Monday, 4 November 2019

Deer scrapes and trailcams

I had chores. I wanted to fetch the trailcam cards and tidy up from the storm a bit. As I looked around, I realized that there is another tree down. It was dead as a door nail.
The wetland is nice and wet.



Chores: bringing in lawn ornaments. The freeze/thaw isn't good for them.





I mulched these huge catalpa leaves with the lawn tractor, which hubby swept off the back deck. We don't rake too much, we mostly mulch.




This was really exciting. Hubby came back up after his morning walk and told me there were two fresh deer scrapes. Sure enough! The first scrape is at the back of the yard. They've scraped there before.

The second was RIGHT IN FRONT OF THE TRAILCAM!!! This is a new spot.

 

It was a busy Sunday. I had failed to recharge the batteries and they were down to 40% after all the buck action. Can you believe it?  I had to run down in the daytime to put in charged batteries. With all this action, they really drained the battery.

Note to self

First job, insert the fresh batteries, remember to check that the clock is correct. I even checked the time on the videocamera, just to get the correct time. Sadly, I'd forgotten about Daylight Savings. It's an hour off.

First they scrape out a clear spot with their hooves, then they urinate on their tarsal and metatarsal glands to put their scent on the scrape. They also nudge the branches above to put scent there from their preorbital and nasal glands. From October to December they aggressively scrape as testosterone levels are high. Charlie Alsheimer has written a lot about this. He says there are three placements of scrapes: boundary, primary and random scrapes. This scrape is a primary one, I think, on a major trail all the critters use. (You don't want to look up too much of this, as some of the images are pretty gruesome.)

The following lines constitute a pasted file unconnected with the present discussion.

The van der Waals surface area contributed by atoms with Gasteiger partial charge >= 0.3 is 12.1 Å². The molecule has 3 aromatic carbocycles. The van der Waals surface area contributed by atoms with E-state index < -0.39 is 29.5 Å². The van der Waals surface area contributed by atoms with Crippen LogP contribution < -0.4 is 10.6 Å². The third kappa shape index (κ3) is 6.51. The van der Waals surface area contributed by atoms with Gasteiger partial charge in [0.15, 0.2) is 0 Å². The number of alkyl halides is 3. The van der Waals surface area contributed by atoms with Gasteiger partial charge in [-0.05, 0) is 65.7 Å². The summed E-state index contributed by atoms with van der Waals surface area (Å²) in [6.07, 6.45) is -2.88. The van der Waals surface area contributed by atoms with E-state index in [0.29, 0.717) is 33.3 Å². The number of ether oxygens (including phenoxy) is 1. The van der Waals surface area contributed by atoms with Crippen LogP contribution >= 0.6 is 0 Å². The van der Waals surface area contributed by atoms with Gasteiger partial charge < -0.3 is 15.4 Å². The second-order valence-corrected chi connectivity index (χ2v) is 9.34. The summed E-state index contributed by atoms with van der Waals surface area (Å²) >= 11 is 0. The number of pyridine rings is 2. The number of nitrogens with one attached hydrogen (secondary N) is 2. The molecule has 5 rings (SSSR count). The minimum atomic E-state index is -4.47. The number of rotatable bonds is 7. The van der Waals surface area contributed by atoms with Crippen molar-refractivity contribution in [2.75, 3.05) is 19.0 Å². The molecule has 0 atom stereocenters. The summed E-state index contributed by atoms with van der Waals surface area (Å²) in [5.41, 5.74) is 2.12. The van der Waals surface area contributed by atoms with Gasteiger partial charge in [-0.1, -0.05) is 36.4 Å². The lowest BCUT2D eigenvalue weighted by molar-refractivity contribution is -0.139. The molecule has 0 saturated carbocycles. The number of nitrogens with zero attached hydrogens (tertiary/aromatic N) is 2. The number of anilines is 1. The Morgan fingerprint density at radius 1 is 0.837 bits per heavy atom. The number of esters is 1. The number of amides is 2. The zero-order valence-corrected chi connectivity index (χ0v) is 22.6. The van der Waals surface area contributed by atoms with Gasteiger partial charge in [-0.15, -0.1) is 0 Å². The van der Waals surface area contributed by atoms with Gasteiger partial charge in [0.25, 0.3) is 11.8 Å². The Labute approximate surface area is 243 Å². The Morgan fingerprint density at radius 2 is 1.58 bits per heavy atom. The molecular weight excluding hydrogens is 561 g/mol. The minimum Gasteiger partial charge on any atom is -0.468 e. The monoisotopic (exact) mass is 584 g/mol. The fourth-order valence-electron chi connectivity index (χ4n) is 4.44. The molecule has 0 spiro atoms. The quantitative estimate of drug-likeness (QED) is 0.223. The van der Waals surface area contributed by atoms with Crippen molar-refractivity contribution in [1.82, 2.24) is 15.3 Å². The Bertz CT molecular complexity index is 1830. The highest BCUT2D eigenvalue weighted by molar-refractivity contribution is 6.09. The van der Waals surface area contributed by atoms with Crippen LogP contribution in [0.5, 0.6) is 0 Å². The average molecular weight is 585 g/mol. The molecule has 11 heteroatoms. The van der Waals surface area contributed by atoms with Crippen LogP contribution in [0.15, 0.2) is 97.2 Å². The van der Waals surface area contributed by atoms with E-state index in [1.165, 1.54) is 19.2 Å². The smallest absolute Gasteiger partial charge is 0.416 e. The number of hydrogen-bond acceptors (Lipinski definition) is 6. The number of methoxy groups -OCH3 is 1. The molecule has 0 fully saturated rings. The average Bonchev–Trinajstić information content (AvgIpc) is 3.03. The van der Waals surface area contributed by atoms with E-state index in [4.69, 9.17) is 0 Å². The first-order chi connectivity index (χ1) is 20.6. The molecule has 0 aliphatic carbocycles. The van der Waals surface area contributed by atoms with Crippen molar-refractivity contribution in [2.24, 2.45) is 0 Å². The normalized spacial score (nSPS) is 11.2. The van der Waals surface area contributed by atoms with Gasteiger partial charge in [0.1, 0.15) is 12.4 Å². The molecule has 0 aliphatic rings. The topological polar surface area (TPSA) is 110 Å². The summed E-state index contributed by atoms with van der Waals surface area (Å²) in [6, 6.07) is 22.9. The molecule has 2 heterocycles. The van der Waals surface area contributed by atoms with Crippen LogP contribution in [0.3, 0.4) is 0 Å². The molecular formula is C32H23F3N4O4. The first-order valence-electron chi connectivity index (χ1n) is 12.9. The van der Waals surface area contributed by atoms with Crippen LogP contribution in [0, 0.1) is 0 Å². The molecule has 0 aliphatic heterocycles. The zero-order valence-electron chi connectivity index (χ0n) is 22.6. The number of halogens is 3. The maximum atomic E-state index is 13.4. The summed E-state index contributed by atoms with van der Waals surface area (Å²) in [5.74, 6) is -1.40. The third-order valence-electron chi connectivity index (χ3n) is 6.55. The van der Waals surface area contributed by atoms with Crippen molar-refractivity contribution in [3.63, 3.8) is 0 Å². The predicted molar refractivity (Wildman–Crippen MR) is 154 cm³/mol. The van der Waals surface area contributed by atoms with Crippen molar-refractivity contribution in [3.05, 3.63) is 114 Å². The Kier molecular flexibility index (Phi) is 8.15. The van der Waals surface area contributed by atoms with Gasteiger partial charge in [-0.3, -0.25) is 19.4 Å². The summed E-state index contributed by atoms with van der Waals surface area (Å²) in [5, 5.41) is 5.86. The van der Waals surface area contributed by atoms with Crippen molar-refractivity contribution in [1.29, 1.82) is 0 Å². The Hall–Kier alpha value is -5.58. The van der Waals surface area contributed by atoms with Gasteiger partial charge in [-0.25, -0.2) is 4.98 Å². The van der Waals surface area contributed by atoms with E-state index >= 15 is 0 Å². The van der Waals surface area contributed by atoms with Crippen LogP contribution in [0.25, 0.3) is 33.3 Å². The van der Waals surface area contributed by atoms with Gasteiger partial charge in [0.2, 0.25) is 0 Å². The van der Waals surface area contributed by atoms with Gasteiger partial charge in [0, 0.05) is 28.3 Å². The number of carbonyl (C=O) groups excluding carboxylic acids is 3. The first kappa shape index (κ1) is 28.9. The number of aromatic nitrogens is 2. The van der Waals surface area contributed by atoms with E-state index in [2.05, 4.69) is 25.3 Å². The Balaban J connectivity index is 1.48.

buck scrape from Jennifer Jilks on Vimeo.

Meantime, our four raccoons are still around. We threw a potatoe and some left overs down there.

4 raccoons 3 from Jennifer Jilks on Vimeo.

9 comments:

Yamini MacLean said...

Hari OM
Exciting to see such activity... well-written article on that link, but there is something of a contradiction in the title "Christian Bowhunter", don't you think?! (In his bio at bottom.) YAM xx

Kay said...

I'm always amazed at your knowledge of nature, Jenn. We had a huge catalpa tree across from our house in Illinois. Those leaves WERE huge.

Lowcarb team member said...

Brrr -2 that's chilly!
Thanks for the videos.

All the best Jan

Christine said...

Interesting about the deer scrapes.

Hootin' Anni said...

I remember catalogs trees in Colorado as a kid. As far as I know they're not here in South Texas. I really appreciate your knowledge on deer scraping...never heard this terminology before tonight. Very educational.

Anvilcloud said...

We are always trying to scrape up blog material.

Red said...

The breeding pattern is somewhat complicated. Most nights when I go for my walk I see some activity. There was a group of four bucks. I think they came to an agreement as to who's boss and I only see the one stiff old guy.

Jenn Jilks said...

Interesting comment, Yam, but I don't know that being Christian means one doesn't eat meat?

Really, AC, you are a punmeister.

William Kendall said...

Splendid shots!